Violent practices such as surveillance and containment frame our relationship with other animals (Wadiwel, War, 56). However, while surveillance can be seen as another form of visual control that has been used as a weapon in ‘the war against animals’ to bolster human domination, within an already existing system of canine domestication and their conditions of oppression within human households, it has positive potential as a tool to improve their welfare.5 While I am cognizant of concerns about humanity’s ever-increasing surveillance of non-human animals, I believe that surveillance video can play a beneficial role for the human-canine relationship at this point in its evolution (or devolution, as many dog videos suggest). It may be even more powerful and beneficial when we turn video cameras on ourselves, as illustrated in the example of tracking owners’ progress in Dogs: Their Secret Lives, and potentially for monitoring children playing with dogs to hopefully reduce the incidence of dog bites and subsequent killing (or further confinement or restrictions) of dogs who have been threatened, hurt or harassed by children. Although video may increase human knowledge and power over companion dogs (and is therefore a risky tool in human hands), ‘dog people’ should at least endeavour to use it as a tool for self-reflection, improved welfare, and raising awareness of how the conditions of confinement we keep our dogs in are detrimental to their mental health and impinge upon their dignity.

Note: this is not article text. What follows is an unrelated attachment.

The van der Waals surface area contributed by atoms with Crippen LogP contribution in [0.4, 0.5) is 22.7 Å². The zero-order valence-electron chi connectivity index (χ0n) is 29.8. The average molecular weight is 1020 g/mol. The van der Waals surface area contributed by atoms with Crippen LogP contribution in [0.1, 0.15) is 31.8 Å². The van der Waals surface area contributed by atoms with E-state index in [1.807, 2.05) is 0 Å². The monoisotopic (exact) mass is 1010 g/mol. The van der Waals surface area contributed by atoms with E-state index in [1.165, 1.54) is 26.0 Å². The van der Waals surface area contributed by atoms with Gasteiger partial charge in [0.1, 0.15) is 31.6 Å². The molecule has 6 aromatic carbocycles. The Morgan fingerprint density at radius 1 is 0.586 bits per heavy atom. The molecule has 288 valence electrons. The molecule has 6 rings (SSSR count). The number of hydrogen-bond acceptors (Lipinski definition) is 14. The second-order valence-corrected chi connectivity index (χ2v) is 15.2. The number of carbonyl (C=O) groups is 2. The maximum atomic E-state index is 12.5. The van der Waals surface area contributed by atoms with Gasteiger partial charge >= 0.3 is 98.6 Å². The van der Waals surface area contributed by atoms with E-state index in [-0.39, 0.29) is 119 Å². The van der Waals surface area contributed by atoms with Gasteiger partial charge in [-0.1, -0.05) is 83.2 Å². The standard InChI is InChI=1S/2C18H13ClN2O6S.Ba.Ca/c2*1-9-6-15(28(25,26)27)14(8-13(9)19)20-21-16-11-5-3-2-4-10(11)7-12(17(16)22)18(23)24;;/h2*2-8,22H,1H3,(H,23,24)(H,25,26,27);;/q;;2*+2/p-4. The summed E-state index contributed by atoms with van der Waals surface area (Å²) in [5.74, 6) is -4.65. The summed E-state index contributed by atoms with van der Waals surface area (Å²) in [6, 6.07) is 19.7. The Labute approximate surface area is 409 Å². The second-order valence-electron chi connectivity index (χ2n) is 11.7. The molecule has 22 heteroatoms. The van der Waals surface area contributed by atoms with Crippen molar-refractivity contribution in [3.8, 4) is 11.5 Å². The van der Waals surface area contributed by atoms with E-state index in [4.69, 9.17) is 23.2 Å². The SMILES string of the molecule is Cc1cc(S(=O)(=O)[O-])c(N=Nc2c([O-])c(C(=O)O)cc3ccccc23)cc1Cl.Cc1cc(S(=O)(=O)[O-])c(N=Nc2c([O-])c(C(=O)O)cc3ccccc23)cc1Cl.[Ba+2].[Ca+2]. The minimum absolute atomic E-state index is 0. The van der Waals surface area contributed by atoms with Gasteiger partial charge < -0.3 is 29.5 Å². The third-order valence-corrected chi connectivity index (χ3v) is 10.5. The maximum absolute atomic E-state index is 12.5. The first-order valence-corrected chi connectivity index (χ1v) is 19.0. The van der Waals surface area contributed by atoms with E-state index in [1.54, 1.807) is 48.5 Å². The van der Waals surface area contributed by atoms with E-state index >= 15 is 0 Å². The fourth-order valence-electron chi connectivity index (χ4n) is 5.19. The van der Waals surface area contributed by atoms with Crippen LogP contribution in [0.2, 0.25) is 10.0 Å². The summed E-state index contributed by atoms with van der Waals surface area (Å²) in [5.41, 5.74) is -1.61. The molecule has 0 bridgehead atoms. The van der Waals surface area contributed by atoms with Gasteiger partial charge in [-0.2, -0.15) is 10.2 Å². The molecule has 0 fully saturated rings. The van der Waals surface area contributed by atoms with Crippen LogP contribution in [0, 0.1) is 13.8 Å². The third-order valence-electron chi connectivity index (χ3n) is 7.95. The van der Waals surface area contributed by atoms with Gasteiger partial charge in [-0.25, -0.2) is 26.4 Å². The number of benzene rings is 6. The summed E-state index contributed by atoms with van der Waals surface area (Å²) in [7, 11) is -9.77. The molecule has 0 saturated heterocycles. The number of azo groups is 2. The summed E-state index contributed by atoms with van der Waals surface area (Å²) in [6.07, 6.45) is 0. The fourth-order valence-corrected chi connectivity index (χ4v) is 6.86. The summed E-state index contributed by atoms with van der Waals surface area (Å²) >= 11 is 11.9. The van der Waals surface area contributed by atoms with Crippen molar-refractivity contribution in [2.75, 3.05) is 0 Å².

Video can be a powerful positive tool for the human-canine relationship in terms of empathic projection into the canine umwelt, affirmation of positive shared affects and experiences, and a tool for insight into behavioural, health, and training issues. Further, the online sharing of videos can help ‘dog people’ connect with each other and open up dialogues about issues related to behaviour, breeds, and breeding. However, while dog videos may be a great source of amusement and sometimes a positive reflection on the human-canine relationship and bond, they also reveal its troubling aspects. In many popular dog videos, viewing pleasure is maximized by suspending ethical care and compromising dogs’ dignity. Amusement and entertainment in this form of media frequently relies upon debasement or the undermining of dignity, and whether or not the dog and the human companion filmmaker realise this, it should concern us ethically and make us pause before viewing, laughing, and sharing dog videos. Whether or not dogs know their dignity is being compromised by the videos of them we shoot and share is not the point—what is really at stake is whether we want to compromise or improve respectful relationships with individual dogs and dogs as a species. If dignity is best understood as a relational concept (Gruen, ‘Dignity’, 232), ‘dog people’ need to shoot, share, and watch critically, as video dogs shape the dynamic and nature of the human-canine relationship and have the potential to enhance or diminish the dignity of both species.